“400 Pakistanis lost lives, in desperate pursuit of Escape amidst unsettling instability in the country”
By Syed Atiq ul Hassan
On June 14, 2013, a boat (fishing vessel) carrying about 750 people left the Libyan city of Tobruk. The target of this vessel was to cross the Greek waters from North Africa and land on the Italian coast. When the vessel approached the coast of Greece on the way between Libya and Italy, it remained in the sea for about seven hours due to engine failure. But the Greek authorities on the Greek maritime border did not help. Most of the people on this vessel were Pakistanis, besides Egyptians, Syrians, Pakistanis, Afghanis, and Palestinians. These people wanted to go to Europe by paying a huge amount of money, illegally, to human smugglers.
This incident became the headlines of all the international media including Australia. According to the Greek authorities, 104 people on board the vessel was saved, and all others drowned in the sea, where 80 bodies were pulled out from the sea yet.
Today, the biggest question for the world is why citizens of countries like Pakistan, Libya, Sri Lanka, Indonesia, Nepal, Egypt, Syria, Iraq, Iran, and Afghanistan are finally selling their valuable assets, and houses, or borrowing money from others to pay agents to escape to other countries risking their lives. Among those killed in the current accident, most of the people were young and middle-aged.
These people belonged to the poor and were fed up with the conditions and unemployment in their countries. If we talk about Pakistan, the news published in the world media has published the story of many individual people. Among the Pakistanis on board, the vessel was a 25-year-old youth who was fed up with the conditions in Pakistan and his unemployment, contacted a local human smuggler (travel agent), and paid about 2.5 million Pakistanis rupees to move him to any European country. This young man’s father and family forbade him, but he came to the agent’s words and was inspired by the dream of seeing Europe in three days, so he sold his savings and paid the money to the agent.
Another, 60-year-old Pakistani man named Mahmood was also one of the stranded on the boat, who paid US$8,000 to the agent to escape from Pakistan. Mehmood did not even have any travel documents, but the agent told him that he did not require his travel document to get out of Pakistan and land in any European country in three to four days where he would earn a lot of money per month.
Due to coercion, poverty, and unemployment, people risk their savings for better financial and economic conditions and fall into the hands of human trafficking agents. There is a debate in the international media that despite strict immigration laws like in Europe, Canada, and Australia, and severe punishments for human trafficking and illegal entrance into these countries the asylum seekers straight send to remote prison camps by the local authorities, why people cannot be stopped by the countries like Pakistan, Afghanistan, Sri Lanka, Indonesia, Middle East, and Africa? Why are people willing to risk their lives and compromise all possible conditions to leave a country like Pakistan despite being severely punished and returned to their native land?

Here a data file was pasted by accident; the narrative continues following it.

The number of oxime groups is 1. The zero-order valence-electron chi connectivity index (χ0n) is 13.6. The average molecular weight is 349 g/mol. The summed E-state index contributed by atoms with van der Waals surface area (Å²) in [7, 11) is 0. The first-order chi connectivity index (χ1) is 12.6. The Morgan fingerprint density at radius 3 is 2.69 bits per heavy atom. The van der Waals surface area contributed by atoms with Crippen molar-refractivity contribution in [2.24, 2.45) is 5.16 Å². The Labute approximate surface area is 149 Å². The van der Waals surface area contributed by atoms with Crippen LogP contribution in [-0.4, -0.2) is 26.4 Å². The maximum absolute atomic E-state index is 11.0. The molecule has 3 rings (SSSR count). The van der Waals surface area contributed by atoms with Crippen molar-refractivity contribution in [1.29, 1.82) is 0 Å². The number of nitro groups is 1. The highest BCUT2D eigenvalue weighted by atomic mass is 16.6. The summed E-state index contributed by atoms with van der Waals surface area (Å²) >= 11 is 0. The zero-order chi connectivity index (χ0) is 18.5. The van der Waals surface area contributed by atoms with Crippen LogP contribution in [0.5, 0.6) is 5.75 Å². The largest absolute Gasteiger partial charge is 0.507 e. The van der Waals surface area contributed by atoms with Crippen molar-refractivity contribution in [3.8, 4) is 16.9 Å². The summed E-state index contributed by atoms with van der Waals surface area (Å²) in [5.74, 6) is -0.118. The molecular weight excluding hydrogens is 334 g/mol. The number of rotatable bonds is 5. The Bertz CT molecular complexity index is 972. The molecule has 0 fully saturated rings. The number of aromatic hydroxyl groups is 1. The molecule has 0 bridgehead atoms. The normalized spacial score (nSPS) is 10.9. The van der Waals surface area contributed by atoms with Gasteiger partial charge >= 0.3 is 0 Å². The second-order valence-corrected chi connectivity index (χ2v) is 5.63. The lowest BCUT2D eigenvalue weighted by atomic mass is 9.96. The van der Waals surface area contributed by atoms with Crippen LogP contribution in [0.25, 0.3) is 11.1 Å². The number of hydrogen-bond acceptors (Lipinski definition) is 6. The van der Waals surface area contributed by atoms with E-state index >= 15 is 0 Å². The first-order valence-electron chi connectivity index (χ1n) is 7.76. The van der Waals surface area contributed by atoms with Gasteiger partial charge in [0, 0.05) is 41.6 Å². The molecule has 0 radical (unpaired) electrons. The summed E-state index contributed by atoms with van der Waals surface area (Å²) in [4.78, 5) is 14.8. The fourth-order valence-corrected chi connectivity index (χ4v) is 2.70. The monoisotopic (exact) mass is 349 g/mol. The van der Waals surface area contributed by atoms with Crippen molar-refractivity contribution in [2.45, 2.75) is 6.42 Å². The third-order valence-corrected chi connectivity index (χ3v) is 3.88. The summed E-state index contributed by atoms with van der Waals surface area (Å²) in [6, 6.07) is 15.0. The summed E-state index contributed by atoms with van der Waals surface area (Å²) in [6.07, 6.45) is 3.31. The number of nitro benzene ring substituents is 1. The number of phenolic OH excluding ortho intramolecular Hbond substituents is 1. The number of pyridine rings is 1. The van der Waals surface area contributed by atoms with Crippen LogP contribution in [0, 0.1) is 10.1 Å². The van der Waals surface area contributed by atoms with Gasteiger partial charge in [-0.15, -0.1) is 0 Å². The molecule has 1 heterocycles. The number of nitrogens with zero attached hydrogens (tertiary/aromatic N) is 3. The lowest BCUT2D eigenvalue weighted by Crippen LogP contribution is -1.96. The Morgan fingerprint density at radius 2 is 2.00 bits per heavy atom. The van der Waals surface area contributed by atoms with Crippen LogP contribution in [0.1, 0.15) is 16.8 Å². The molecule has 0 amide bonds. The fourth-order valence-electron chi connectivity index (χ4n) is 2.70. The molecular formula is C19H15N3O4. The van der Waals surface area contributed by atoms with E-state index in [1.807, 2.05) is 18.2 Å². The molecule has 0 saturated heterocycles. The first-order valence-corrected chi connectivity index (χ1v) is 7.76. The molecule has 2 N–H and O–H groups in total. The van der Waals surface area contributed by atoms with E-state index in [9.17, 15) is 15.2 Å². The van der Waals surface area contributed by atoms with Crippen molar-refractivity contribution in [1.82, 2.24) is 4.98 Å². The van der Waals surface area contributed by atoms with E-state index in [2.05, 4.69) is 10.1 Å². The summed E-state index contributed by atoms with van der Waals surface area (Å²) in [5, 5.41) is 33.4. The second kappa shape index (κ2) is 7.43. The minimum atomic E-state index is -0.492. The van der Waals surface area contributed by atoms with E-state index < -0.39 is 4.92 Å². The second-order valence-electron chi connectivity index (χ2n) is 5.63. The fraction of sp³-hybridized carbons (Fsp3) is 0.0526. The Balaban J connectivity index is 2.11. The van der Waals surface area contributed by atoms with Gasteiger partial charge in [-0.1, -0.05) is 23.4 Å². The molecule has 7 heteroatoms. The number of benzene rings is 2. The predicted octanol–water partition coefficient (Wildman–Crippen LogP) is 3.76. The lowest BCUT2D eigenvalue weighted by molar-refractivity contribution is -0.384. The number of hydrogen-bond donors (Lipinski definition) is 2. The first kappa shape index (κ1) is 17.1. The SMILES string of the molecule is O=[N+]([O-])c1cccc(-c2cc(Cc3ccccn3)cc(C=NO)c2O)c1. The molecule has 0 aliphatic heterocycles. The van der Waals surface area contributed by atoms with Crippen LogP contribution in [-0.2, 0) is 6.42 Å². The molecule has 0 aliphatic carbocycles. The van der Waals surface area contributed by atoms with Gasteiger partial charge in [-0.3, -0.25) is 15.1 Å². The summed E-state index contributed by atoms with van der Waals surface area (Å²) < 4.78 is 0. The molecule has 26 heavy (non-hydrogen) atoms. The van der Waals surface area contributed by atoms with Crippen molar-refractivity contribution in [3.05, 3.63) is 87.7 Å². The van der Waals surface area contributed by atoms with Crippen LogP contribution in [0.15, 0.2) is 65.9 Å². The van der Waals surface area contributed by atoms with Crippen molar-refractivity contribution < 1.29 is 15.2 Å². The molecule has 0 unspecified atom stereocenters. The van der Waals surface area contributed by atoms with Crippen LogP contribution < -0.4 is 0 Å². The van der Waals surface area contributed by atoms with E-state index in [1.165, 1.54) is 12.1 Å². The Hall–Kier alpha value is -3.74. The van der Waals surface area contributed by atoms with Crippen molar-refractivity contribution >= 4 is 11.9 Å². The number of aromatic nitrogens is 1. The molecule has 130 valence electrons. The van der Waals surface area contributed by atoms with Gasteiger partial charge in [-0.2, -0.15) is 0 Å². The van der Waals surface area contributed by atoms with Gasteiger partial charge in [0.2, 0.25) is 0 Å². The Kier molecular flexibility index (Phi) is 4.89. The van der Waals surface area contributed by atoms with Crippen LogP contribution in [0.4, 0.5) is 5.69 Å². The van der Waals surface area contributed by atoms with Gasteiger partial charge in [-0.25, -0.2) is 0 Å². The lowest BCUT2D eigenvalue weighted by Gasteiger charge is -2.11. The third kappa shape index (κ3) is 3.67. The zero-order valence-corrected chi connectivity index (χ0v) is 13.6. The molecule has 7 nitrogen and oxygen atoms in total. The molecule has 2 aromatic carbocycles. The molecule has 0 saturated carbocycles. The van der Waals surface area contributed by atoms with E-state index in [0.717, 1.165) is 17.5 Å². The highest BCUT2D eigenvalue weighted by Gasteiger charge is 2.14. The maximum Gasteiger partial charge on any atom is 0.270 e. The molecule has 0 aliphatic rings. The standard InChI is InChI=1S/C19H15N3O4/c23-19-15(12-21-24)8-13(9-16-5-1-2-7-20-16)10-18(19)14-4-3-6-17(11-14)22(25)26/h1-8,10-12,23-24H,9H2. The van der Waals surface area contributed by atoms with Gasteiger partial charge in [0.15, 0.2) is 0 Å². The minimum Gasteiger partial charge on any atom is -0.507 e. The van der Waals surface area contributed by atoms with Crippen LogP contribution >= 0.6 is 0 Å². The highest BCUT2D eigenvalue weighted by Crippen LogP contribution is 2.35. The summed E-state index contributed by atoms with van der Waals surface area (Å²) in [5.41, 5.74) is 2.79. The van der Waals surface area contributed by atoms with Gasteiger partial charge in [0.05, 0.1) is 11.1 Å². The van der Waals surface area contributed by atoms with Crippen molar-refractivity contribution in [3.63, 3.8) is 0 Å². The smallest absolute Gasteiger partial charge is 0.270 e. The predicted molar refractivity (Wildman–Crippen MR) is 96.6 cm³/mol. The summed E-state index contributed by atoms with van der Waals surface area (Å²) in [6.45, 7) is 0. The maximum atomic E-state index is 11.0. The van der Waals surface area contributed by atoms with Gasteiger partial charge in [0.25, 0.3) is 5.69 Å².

The Pakistani media and social media are reporting that the owners of the vessel were not treating the Pakistanis well during the journey and all the Pakistanis who were around 400 were kept in the lower part of the vessel, and they were at high risk to drown in the sea first. These passengers were not even being given water to drink due to which many passengers became so weak that they forcibly reached the top and jumped into the sea and died.
There are also reports that the vessel was stuck in the sea near the Greece coast for about seven hours due to engine failure and was contacting the Greece authority for help. Greece authority inspected the vessel from helicopters and found passengers overboard are trapped in a life-threatening condition. Yet deliberately the Greece authority did not try timely to evacuate the passengers from the boat. Otherwise, these passengers could have been saved. Greece’s government drew widespread condemnation, sparking public protests in Greece and prompting the United Nations agency to initiate an investigation into the incident.
The incident raises a pressing question! Why do citizens of countries like Pakistan, Libya, Sri Lanka, Indonesia, Nepal, Myanmar, Bangladesh, Egypt, Syria, Iraq, Iran, and Afghanistan resort to such drastic measures, risking their lives and leaving behind their valued assets and families? Despite strict immigration laws in countries like Europe, Canada, and Australia, as well as severe punishments for human trafficking and illegal entry, people remain determined to escape. This begs a deeper examination of the underlying factors, such as the harsh living conditions, unemployment, and lack of economic opportunities that drive individuals to compromise their safety and well-being.